Three Letters written by Pico Della Mirandola
Here followeth three epistles of the said Pico: of which three two be written unto Giovanni Francesco his nephew, the third unto one Andrew Corneus a noble man of Italy.
THE ARGUMENT & MATTER OF THE FIRST EPISTLE OF PICO UNTO HIS NEPHEW GIOVANNI FRANCESCO.
It appeareth by this epistle that Giovanni Francesco the nephew of Pico had broken his mind unto Pico and had made him of council in some secret godly purpose which he intended to take upon him: but what this purpose should be upon this letter can we not fully perceive. Now after that he thus intended, there fell unto him many impediments & divers occasions which withstood his intent and in manner letted him & pulled him back, wherefore Pico comforteth him in this epistle and exhorteth him to perseverance, by such means as are in the epistle evident and plain enough. Notwithstanding in the beginning of this letter where he saith that the flesh shall (but if we take good heed) make us drunken in the cups of Circe and misshape us into the likeness & figure of brute beasts: those words if thee perceive them not be in this wise understanden. There was sometime a woman called Circe which by enchantment as Virgil maketh mention used with a drink to turn as many men as received it into divers likeness & figures of sundry beasts, some into lions, some into bears, some into swine, some into wolves, which afterward walked ever tame about her house and waited upon her in such use or service as she list to put unto them. In like wise the flesh if it make us drunk in the wine of voluptuous pleasure or make the soul leave the noble use of his reason & incline unto sensuality and affections of the body: then the flesh changeth us from the figure of reasonable men in the likeness of unreasonable beasts, and that diversely: after the convenience & similitude between our sensual affections and the brutish properties of sundry beasts: as the proud hearted man into a lion, the irous into a bear, the lecherous into a goat, the drunken glutton into a swine, the ravenous extortioner into a wolf, the false deceiver into a fox, mocking jester into an ape. From which beastly shape may we never be restored to our own likeness again: unto the time we have cast up again the drink of the bodily affections by which we were into these figures enchanted. When there cometh sometime a monstrous beast to the town we run and are glad to pay some money to have sight thereof, but I fear if men would look upon themselves advisedly: they should see a more monstrous beast nearer home: for they should perceive themselves by the wretched inclination to divers beastly passions changed in their soul not into the shape of one but of many beasts, that is to say of all them whose brutish appetites they follow. Let us then beware as Pico councelleth us it we be not drunken in the cups of Circe, that is to say in the sensual affections of the flesh, lest we deform the image of God in our souls, after whose image we be made, & make our self worse than idolaters, for if he be odious to God which turneth the image of a beast into God: how much is he more odious which turneth the image of God into a beast.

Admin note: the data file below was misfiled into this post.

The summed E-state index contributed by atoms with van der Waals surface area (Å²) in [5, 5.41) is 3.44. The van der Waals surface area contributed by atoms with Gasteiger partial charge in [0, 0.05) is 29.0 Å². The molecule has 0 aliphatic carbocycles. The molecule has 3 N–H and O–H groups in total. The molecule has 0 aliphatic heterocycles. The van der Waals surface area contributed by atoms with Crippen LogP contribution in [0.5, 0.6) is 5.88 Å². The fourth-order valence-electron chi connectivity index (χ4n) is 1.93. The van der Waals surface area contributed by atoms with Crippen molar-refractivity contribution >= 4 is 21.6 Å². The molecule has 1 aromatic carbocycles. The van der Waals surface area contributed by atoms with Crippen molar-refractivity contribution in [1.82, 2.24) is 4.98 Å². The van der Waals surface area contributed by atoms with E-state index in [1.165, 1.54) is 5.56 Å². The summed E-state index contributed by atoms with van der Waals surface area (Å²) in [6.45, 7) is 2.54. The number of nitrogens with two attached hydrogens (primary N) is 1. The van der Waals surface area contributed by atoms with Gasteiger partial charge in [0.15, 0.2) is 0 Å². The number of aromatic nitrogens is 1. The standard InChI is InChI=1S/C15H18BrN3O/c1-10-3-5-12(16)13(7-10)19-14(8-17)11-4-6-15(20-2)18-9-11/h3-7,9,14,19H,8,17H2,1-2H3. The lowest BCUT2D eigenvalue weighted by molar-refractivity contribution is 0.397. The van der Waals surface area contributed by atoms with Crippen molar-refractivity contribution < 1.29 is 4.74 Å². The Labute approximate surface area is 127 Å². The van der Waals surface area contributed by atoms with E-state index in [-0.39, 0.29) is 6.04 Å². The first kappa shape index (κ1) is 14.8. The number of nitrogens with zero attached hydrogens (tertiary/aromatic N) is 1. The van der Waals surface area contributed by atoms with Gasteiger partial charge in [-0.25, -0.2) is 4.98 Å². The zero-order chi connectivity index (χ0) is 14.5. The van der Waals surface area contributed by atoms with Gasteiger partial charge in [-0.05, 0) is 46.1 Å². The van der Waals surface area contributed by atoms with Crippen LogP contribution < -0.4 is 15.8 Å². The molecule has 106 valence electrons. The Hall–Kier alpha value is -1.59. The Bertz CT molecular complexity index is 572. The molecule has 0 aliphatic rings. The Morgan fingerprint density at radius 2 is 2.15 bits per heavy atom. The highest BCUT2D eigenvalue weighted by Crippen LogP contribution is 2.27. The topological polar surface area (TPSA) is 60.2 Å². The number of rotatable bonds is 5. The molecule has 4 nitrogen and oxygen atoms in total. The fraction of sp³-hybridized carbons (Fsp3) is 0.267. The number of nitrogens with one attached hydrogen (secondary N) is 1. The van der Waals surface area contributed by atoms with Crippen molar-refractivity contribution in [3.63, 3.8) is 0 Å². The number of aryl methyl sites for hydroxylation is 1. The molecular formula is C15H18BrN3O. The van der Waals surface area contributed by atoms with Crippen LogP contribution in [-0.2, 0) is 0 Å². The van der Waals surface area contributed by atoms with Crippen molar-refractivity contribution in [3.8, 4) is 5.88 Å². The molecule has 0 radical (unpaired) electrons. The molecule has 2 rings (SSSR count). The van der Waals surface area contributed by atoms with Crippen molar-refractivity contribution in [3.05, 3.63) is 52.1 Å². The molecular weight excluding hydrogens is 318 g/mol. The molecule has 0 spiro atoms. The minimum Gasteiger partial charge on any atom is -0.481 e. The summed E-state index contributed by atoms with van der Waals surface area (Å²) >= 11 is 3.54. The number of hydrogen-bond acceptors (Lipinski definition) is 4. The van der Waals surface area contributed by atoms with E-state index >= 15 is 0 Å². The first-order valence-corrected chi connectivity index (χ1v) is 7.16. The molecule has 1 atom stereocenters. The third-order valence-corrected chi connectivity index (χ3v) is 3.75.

GIOVANNI PICO EARL OF MIRANDOLA TO GIOVANNI FRANCESCO HIS NEPHEW BY HIS BROTHER HEALTH IN HIM THAT IS VERY HEALTH.